Benevolent Hearts of Doctors and the Idea of “Good”
in Chinese Human Rights Culture
Ke Lan (Research Fellow, Institute for Human Rights Law,
Huazhong University of Science and Technology)
With the outbreak of the COVID-19 pandemic, the Eastern and Western societies have withstood a severe test. With different cultural concepts and governance models, they have reorganized their own governance tools and cultural resources in the crisis management against this disaster. As a Chinese, I dare not say that this disaster has initiated me to be blindly proud of how my country deals with the disaster with its governance and cultural response. However, it did bring many ordinary Chinese like me a fresh understanding of Chinese governance and something profound in the Chinese culture.
Human rights are the mainstream values of the global society in modern times, but the evaluation standards thereof cannot be simple and single. The status of human rights of a country needs to be understood and judged from many perspectives. Studies of contemporary economics and sociology reveal that the individualism–based view of human rights is deeply flawed. Amartya Sen, a famous Indian economist who won the Nobel Prize in Economics, has put forward a strong doubt against the individualism–based view of human rights by proposing that whether a person’s rights can be realized depends on whether he or she has substantive “viable capabilities.” The poor, the elderly, the disabled and the severely ill all lack “viable capacities” to realize certain rights, and if they are treated as equals in enjoying the same human rights and freedoms, they are not treated equally in reality. In order to realize their basic human rights, they need special care from the social community which should have special arrangements for them from the idea of “good.” To realize basic human rights of vulnerable groups lacking “viable capacities,” it may sometimes be necessary to allow the healthy and normal majority who do not lack “viable capacities” to make modest sacrifices and even be imposed with necessary restrictions on their rights and freedoms.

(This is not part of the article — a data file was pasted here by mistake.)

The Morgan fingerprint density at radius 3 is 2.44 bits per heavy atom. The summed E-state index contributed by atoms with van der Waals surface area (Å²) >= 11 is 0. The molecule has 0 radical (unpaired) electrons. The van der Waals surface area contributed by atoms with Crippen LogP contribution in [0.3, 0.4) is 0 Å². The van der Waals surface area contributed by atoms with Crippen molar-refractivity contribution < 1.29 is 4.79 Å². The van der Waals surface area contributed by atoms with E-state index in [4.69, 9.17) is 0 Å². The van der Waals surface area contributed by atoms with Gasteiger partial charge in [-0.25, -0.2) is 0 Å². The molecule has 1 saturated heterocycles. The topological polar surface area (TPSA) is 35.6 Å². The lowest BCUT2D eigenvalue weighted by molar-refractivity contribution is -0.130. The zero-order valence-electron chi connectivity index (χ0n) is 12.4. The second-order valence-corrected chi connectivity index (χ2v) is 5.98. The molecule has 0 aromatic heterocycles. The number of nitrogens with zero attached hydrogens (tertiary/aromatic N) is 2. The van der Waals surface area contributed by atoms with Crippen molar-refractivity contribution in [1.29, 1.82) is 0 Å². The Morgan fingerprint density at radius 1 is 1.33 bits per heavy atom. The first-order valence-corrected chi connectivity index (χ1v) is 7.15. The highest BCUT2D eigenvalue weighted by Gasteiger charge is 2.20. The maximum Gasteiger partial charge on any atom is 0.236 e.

Amartya Sen’s view of substantive human rights in modern times is consistent with the traditional Confucian philosophy in China. The Chinese Confucian philosophy has not put forward the individualism-based view of human rights, but it always regards the vulnerable groups who lack “viable capacities” as the objects prioritized with the social community’s care and attention. Li Ji (The Book of Rites), written in the Han Dynasty (202 BC–220) and incorporating the theories of the Confucian scholars in the period before the Qin Dynasty (221–206 BC) described the ideal of “Datong society” (a society of great harmony) in the voice of Confucius. “A person should not only take his or her own ones as relatives, or regard his own ones as his sons, so that the old are cared in final years, the strong find themselves good to do something and the young have support for their growths. In this way, widowers, widows, orphans, the childless and the disabled are cared for.” Mencius (c. 372–c. 289 BC), a Confucian sage of the Period of Warring States (403–221 BC), stressed that good governance should prioritize succoring widowers, widows, orphans and the childless. “An old man without a wife is a widower; an old woman without a husband is a widow; an old person without a child is childless; a child without a father is an orphan. These four categories of persons are poor people without ways to relieve themselves in the world. King Wen of Zhou (reign: c. 1099–1056 BC), when implementing his governance of benevolence, must give priorities to these four categories of people.” In the ideal society of the Confucian philosophy, the old, the young, the widowers, the widows and the disabled, who lack the “viable capacities,” must be able to live a happy life. A society with their happiness sacrificed is not worth pursuing, no matter how generous welfare other groups have access to. This is the starting point of the benevolent and loving thought of the traditional Chinese Confucian philosophy. When the sum of the welfare of the normal groups by sacrificing the welfare of the minor groups lacking “viable capacities” exceeds the sum of the social welfare of those groups without sacrificing these minor groups, the Confucian philosophy maintains that the latter society is truly good.